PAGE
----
The Last Survivor
The only thing keeping the wounded rider conscious was the loud, steady gallop of her muscled steed, racing through the silence of the darkened forest. Between waves of pain, the rider noted with concern the unusual silence of this night. The normal bustle of the forest had been stifled. She could hear only the pounding of hoofbeats and her own labored breathing. As the horse bolted down the forest path, the rider, maintaining just the slightest grip on the reins, was slowly drooping deeper on the saddle, feeling her body weakening with each gush of blood from her body. She tried to readjust her seat, but the pain was too much. She had to get to the Kingdom fast.
The horse’s hooves struck like lightning against the muddy path that snaked through towering trees, which shaded their path from the light of the full moon. The maze of branches above offered only an occasional peek at the full moon and the stars, allowing just enough light to penetrate to guide the weary and wounded rider. This was an ancient forest that had stood here since the world’s creation, its trees as big around as a hut from the meager village where she had grown up and triple the height of the western desert trolls. As the horse galloped on, every rise and fall sent a wave of pain through the rider’s body. The cut to her lower abdomen was as wide as it was deep, and with each passing moment her face turned paler, as pale as the obscured moon above her.
Still the rider and her horse persisted until the end of the forest loomed ahead, giving way to a wide open prairie. Shocking herself with a burst of strength, the rider pulled hard on the reins, abruptly stopping the horse only feet from where the trees ended. The horse and rider stood still, hidden in the protective cover of the forest. She was hesitant about the advantage that riding out into the open would give her pursuers. Would she be too easy a target? Squinting her blue eyes to see better, she surveyed the open land before her and contemplated all the possible scenarios.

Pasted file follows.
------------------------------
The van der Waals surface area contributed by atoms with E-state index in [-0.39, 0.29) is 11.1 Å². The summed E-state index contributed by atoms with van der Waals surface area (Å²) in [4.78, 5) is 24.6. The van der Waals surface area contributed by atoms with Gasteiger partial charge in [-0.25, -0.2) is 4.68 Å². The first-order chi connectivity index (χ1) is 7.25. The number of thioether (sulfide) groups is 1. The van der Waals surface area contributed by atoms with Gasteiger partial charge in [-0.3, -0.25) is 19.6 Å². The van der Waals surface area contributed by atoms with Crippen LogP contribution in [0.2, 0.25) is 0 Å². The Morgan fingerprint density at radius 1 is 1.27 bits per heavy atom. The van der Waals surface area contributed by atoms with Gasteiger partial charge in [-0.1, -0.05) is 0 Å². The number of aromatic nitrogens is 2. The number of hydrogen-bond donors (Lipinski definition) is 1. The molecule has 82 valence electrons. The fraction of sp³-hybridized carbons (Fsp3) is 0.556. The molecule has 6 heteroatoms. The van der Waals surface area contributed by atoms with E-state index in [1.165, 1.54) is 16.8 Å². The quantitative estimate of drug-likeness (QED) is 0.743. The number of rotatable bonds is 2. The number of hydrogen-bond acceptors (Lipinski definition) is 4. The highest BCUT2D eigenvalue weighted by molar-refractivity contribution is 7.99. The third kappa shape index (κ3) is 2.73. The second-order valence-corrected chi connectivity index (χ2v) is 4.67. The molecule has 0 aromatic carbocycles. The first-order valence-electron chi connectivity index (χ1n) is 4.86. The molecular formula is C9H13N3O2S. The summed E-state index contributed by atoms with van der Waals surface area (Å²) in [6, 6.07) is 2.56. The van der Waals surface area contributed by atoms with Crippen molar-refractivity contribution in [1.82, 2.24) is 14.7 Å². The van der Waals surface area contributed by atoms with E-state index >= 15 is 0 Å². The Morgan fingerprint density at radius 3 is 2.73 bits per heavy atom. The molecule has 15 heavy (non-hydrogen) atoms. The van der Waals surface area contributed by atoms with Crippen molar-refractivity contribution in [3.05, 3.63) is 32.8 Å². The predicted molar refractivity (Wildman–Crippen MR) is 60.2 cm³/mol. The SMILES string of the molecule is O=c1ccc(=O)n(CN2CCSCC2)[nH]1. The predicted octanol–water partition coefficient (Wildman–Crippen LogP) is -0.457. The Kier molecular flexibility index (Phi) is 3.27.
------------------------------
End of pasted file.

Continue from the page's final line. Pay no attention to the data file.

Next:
In the dark, she couldn’t make out much detail. There were some tall shapes not far off, each with what appeared to be four long, skinny legs, topped by a fat, oblong body. She figured them for a herd of desma—long, lanky creatures who could wrap themselves around the wide, ancient trees of the Andhera Forest like shackles and use their long, thick beaks to break into the tree bark and grab the insects beneath. They could also use those beaks to dig into the ground to grab subterranean prey. Their legs alone were taller than most huts in the kingdom, which gave them the ability to jump over walls if they so wished. But, luckily for the surrounding villages, the desma were docile around humans and attacked only small creatures. As she observed them, a member of the herd let out a distinctive cry, one that sounded like a high-pitched, babbling brook. Were they aware that she was there and that trouble was following her?
Farther in the distance, she could make out some faint hills that signaled the border of the Golden Kingdom, the land she served as a warrior.
If I can make it through that herd of desma and to those hills, the boundary will do the rest, and I’ll be safe, she thought. Just one more sprint and I’ll be okay.
The rider straightened up in her seat and took a deep breath of cool night air. The oxygen, mixed with adrenaline, gave new life to her senses. She kicked the horse into a full sprint toward the distant hills, one hand on the reins and the other clutching her wound. The sudden acceleration pushed her hood back, releasing her long blonde hair into the wind. She paid no attention, keeping her head straight and her eyes trained on the hills in the distance, instinct and fear driving her to seek their cover and the boundary of the Kingdom.
She was swiftly approaching the herd of perhaps forty desma, which had yet to look up from their grazing to acknowledge her. She was reaching them faster than she’d thought she could. A smile flashed across her face as hope welled in her belly, easing the pain. Her hand loosened over her wound and she leaned forward in the saddle.